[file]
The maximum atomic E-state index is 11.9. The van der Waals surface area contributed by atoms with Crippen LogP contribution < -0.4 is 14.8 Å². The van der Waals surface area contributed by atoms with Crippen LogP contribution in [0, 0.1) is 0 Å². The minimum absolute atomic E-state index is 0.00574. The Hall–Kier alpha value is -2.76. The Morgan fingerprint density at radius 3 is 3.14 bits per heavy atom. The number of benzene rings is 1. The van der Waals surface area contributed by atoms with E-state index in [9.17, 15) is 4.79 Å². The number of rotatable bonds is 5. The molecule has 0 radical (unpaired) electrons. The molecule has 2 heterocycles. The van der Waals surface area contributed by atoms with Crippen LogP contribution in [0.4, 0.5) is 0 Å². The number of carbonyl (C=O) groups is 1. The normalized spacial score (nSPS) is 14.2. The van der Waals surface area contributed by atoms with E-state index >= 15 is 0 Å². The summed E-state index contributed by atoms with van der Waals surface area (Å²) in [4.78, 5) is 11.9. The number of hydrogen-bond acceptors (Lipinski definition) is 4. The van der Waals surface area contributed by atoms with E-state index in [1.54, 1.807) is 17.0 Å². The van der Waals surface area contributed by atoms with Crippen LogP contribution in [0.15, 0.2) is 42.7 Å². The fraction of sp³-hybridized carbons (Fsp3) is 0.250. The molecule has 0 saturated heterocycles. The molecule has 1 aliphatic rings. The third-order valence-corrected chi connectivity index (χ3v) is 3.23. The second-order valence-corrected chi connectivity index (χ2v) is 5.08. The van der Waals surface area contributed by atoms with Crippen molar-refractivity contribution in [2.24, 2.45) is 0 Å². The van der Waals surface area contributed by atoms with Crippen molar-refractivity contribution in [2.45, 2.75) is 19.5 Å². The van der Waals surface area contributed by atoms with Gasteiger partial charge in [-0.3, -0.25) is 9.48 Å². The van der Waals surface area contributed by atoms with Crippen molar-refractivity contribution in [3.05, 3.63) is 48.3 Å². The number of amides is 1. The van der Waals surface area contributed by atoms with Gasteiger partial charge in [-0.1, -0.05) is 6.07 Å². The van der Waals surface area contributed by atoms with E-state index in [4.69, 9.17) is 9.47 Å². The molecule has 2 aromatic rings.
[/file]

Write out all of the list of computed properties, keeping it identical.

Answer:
The maximum atomic E-state index is 11.9. The van der Waals surface area contributed by atoms with Crippen LogP contribution < -0.4 is 14.8 Å². The van der Waals surface area contributed by atoms with Crippen LogP contribution in [0, 0.1) is 0 Å². The minimum absolute atomic E-state index is 0.00574. The Hall–Kier alpha value is -2.76. The Morgan fingerprint density at radius 3 is 3.14 bits per heavy atom. The number of benzene rings is 1. The van der Waals surface area contributed by atoms with E-state index in [9.17, 15) is 4.79 Å². The number of rotatable bonds is 5. The molecule has 0 radical (unpaired) electrons. The molecule has 2 heterocycles. The van der Waals surface area contributed by atoms with Crippen LogP contribution in [0.4, 0.5) is 0 Å². The number of carbonyl (C=O) groups is 1. The normalized spacial score (nSPS) is 14.2. The van der Waals surface area contributed by atoms with E-state index >= 15 is 0 Å². The summed E-state index contributed by atoms with van der Waals surface area (Å²) in [4.78, 5) is 11.9. The number of hydrogen-bond acceptors (Lipinski definition) is 4. The van der Waals surface area contributed by atoms with E-state index in [1.54, 1.807) is 17.0 Å². The van der Waals surface area contributed by atoms with Crippen LogP contribution in [0.15, 0.2) is 42.7 Å². The fraction of sp³-hybridized carbons (Fsp3) is 0.250. The molecule has 0 saturated heterocycles. The molecule has 1 aliphatic rings. The third-order valence-corrected chi connectivity index (χ3v) is 3.23. The second-order valence-corrected chi connectivity index (χ2v) is 5.08. The van der Waals surface area contributed by atoms with Crippen molar-refractivity contribution in [2.24, 2.45) is 0 Å². The van der Waals surface area contributed by atoms with Crippen molar-refractivity contribution in [2.45, 2.75) is 19.5 Å². The van der Waals surface area contributed by atoms with Gasteiger partial charge in [-0.3, -0.25) is 9.48 Å². The van der Waals surface area contributed by atoms with Crippen molar-refractivity contribution in [3.05, 3.63) is 48.3 Å². The number of amides is 1. The van der Waals surface area contributed by atoms with Gasteiger partial charge in [-0.1, -0.05) is 6.07 Å². The van der Waals surface area contributed by atoms with E-state index in [4.69, 9.17) is 9.47 Å². The molecule has 2 aromatic rings.